It’s a matter of luck in the end. You can be a great songwriter and performer but, if you are living in ordinary times, fame may be limited. If, on the other hand, you are living in extraordinary times, you can become a legend. Chuck Berry was a legend. He made the times and the times made him.
The times, the mid to late 1950s, not only provided the crucible in which rock music was formed, they also provided the stirrings that would eventually end the worst evils of segregation in the American South. With hair slicked back, Chuck Berry duck-walked his way to the musical and racial crossroads of his time.
There is a myth that, before Lennon/McCartney and Jagger/Richard, rock stars did not write their own songs. Untrue. Elvis didn’t write his own songs, but most of the others did, Chuck Berry among them. Unlike most of those songs, apart from Buddy Holly’s, Chuck’s songs have endured. Not only are his original recordings still played, they continue to be recorded and reinterpreted. His music is not just a nostalgic trip, it is alive and well. The list of acts that have covered Chuck Berry songs is a rock ’n’ roll hall of fame.
Chuck first cracked the American charts in August 1955 with Maybellene. That was the harbinger of a great deal to come, because – at the time – the charts were almost entirely white. With the exception of a few cross-over crooners, black artists were played on their own radio stations and featured on their own charts. Music was as segregated as everything else. What was quaintly called “race music” was not played on white stations. If black songwriters wanted national hits, they needed their songs to be covered by white artists. Who could forget Pat Boone’s covers of Little Richard’s Tutti Frutti and Long Tall Sally? Everyone, with any luck.
Maybellene bucked the system and, although it took a while for black artists to achieve equal acceptance, this record was the first black toe in the white door of rock. In the days since Chuck’s death, his obituaries have noted that he was never much involved in civil rights activism. But there are many ways to make a difference. Chuck’s way was to stick two fingers up to the status quo and, as far as was possible, to act as if it didn’t exist. He did as much as many others to break down barriers, not by storming them, but by ignoring them.
I turned 11 in 1960, so I missed most of Chuck’s early recordings until I caught up with them later. I heard many of his songs as cover versions, mainly by the Beatles and the Rolling Stones. My favourite Chuck Berry songs, however, are not those early and more famous ones, but some of the later ones. Mostly I prefer them when covered by other artists, which perhaps suggests that Chuck’s supreme talent was as a song-writer.
Four of his songs have made their way into my all-time Top 100. (This entirely mythical list consists of about a thousand tracks, varying over time.) Three of them are Buddy Holly’s cover of Brown-Eyed Handsome Man, Emmylou Harris’s cover of You Never Can Tell and Johnny Allan’s cover of The Promised Land. The fourth, and the best, is by Chuck himself – Memphis, Tennessee, a curiously neglected masterpiece, never equalled by any cover version, with one of the most hypnotic riffs in music history.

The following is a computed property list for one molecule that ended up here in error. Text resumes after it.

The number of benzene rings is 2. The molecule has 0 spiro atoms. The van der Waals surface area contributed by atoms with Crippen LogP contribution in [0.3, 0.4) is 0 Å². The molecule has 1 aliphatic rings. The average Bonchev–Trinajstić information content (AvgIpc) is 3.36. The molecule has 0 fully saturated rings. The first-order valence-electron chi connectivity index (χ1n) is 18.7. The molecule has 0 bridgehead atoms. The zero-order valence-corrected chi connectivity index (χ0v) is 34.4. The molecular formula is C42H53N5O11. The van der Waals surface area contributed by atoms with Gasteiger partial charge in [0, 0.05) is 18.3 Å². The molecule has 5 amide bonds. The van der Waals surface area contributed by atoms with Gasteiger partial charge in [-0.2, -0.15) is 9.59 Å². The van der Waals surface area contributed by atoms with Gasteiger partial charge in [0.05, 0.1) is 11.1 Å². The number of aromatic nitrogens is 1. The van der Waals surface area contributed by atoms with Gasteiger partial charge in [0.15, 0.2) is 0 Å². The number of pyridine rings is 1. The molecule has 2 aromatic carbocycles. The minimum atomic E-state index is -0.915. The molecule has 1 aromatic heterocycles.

One of the greatest concerts I have attended featured Chuck Berry. It was at Wembley Stadium on 8 August 1972. Apart from Chuck, the bill included Little Richard, Bo Diddley, Jerry Lee Lewis, Bill Haley & his Comets and Billy Fury. Has a more stellar cast ever been assembled? No, surely: not even for Live Aid.
The promoters had the unenviable task of managing this collection of egos. Right up until the last minute, the concert was in jeopardy because Chuck Berry and Little Richard refused to appear unless they were top of the bill. The face-saving compromise was that Little Richard would get top billing, “with a special guest appearance” by Chuck Berry, who would just happen to come on last. It was the right way round. Little Richard, the penultimate act, squandered most of the goodwill towards him by performing a long and tedious strip-tease that took up much of his time on stage. But Chuck did not disappoint. He duck-walked across the stage, belting out one classic after another. He may never have learned to read or write so well, but he played guitar just like a-ringing a bell.
So another one bites the dust, and there are not many of those early rockers left now. ‘Genius’ and ‘unique’ are two of the most overused words in the language, but Chuck Berry was undoubtedly a genius and perhaps unique as well. I might even break the habit of a lifetime and call him ‘iconic’.
What is there left to say? His own words are best:
Swing low chariot, come down easy
Taxi to the terminal zone
Cut your engines, cool your wings
And let me make it to the telephone
Los Angeles give me Norfolk Virginia
Tidewater four ten O nine
Tell the folks back home this is the promised land callin’
And the poor boy’s on the line.